Petroleum – the environment and stages of formation

Petroleum – the environment and stages of formation

An analysis of hydrocarbon formation stages should involve a plethora of environmental factors, including:

  • type and quality of the supplied organic matter,
  • hydrodynamics of the environment,
  • type of plants and animals living in the water reservoir,
  • nutrient supply source and rates,
  • type of bottom sediments and their mineral compositions.

All of these parameters vary from one environment to another and are subject to constant dynamic changes within a single sedimentary basin. Therefore, petroleum formation processes are slightly different in various petroleum systems. Nonetheless,  there are some generic stages of hydrocarbon formation, namely: diagenesis, catagenesis and metamorphism.


Diagenesis of organic matter contained in the sediment falls into two stages.

The first stage, which takes place immediately upon organic matter deposition, occurs in the presence of oxygen with involvement of aerobic organisms at the water/sediment interface. Oxygen contained in the water column helps to boost primary production while enhancing biodegradation and oxygenation of organic matter.

The processes of organic matter decomposition by the organisms feeding at the bottom (biodegradation), including aerobic bacteria, deplete organic matter of more labile components. Mostly labile organic matter is decomposed by these processes. The balance – semi-labile and refractory organic matter – is buried in the sediment to undergo subsequent decomposition with an involvement of anaerobic bacteria at the sulfate reduction level. This marks the beginning of the second (anaerobic) stage of diagenesis.

Sediment depth at which redox fronts (nitrate and sulfate reduction levels, respectively) occur are contingent primarily on the volume of organic matter supply and the degree of oxygenation of water at the bottom and in upper layers of the sediment. The depth ranges from zero to a few centimetres in eutrophic environments and up to several tens of centimetres in oligotrophic environments.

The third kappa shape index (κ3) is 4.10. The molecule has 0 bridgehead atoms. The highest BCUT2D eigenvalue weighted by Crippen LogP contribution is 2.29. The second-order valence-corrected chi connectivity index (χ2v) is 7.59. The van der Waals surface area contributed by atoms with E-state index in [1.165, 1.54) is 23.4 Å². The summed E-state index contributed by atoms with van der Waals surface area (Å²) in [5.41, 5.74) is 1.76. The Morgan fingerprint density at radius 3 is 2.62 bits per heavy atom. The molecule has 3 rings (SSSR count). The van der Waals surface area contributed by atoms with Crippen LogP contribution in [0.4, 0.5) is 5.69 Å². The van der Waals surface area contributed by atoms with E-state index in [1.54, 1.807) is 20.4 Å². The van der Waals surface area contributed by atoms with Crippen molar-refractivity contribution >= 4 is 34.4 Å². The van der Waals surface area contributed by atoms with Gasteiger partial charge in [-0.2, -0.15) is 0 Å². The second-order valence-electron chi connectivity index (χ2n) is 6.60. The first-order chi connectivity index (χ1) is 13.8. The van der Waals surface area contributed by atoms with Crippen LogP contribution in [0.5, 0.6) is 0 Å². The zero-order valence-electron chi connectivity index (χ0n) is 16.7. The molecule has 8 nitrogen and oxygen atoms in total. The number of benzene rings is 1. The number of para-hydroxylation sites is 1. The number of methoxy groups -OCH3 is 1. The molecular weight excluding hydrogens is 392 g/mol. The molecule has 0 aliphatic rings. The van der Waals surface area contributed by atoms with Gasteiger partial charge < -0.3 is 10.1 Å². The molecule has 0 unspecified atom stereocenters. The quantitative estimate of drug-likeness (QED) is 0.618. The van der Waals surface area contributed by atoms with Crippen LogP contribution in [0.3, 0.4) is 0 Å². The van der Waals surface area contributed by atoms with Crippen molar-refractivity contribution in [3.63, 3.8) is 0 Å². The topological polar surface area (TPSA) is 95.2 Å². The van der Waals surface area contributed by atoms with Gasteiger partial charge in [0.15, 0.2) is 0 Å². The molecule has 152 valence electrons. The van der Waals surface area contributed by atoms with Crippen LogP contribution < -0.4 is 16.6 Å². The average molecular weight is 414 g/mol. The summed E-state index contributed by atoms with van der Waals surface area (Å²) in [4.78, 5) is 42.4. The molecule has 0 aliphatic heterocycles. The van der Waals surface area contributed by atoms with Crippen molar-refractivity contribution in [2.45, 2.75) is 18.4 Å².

In addition to the aforementioned factors, the quantity of organic matter buried in the sediment for subsequent diagenesis will depend on the hydrodynamics of the environment.

Organic matter preservation in the sediment is primarily controlled by:

  • the degree of water mixing in the column,
  • abrasive action of the wave base and bottom currents,
  • the share of bottom current in lateral transport and sorting of organic matter particles.

Environments with the following patterns:

  • a high primary production,
  • low hydrodynamics (stagnant water),
  • stratified water column,
  • poor benthic fauna,
  • dysoxic (anoxic) conditions prevailing at the bottom,

are the best prospects for the development of oil source rocks.

The phase of aerobic alteration is reduced in these environments so that much more organic matter less depleted in labile particles is buried.

A lower hydrodynamics of the environment is reflected by finer size of grains (silt and clay fraction) that are deposited at the bottom of the basin; an important factor considering both sealing and catalytic properties (i.e. increasing the rate of chemical reactions that lead to the formation of the hydrocarbons).

In the anoxic phase, buried organic matter is further altered by anaerobic bacteria. Biogenic methane, hydrogen sulfide and carbon dioxide are released as part of their metabolic processes. Upon reaching a burial depth at which temperatures are in the order of 50oC, the organic matter  first altered by anaerobic processes undergoes polycondensation so that insoluble kerogen and small amounts of  bituminen are formed.

A deeper burial and related higher temperatures trigger thermocatalytic reactions and transition to the stage of catagenesis.

Further reading:

  1. McCarthy, K., Rojas, K., Niemann, M., Palmowski, D., Peters, K., Stankiewicz, A., 2011. Basic Petroleum Geochemistry for Source Rock Evaluation. Oilfield Review Summer 2011, 23, no. 2.


author: Katarzyna Dybkowska

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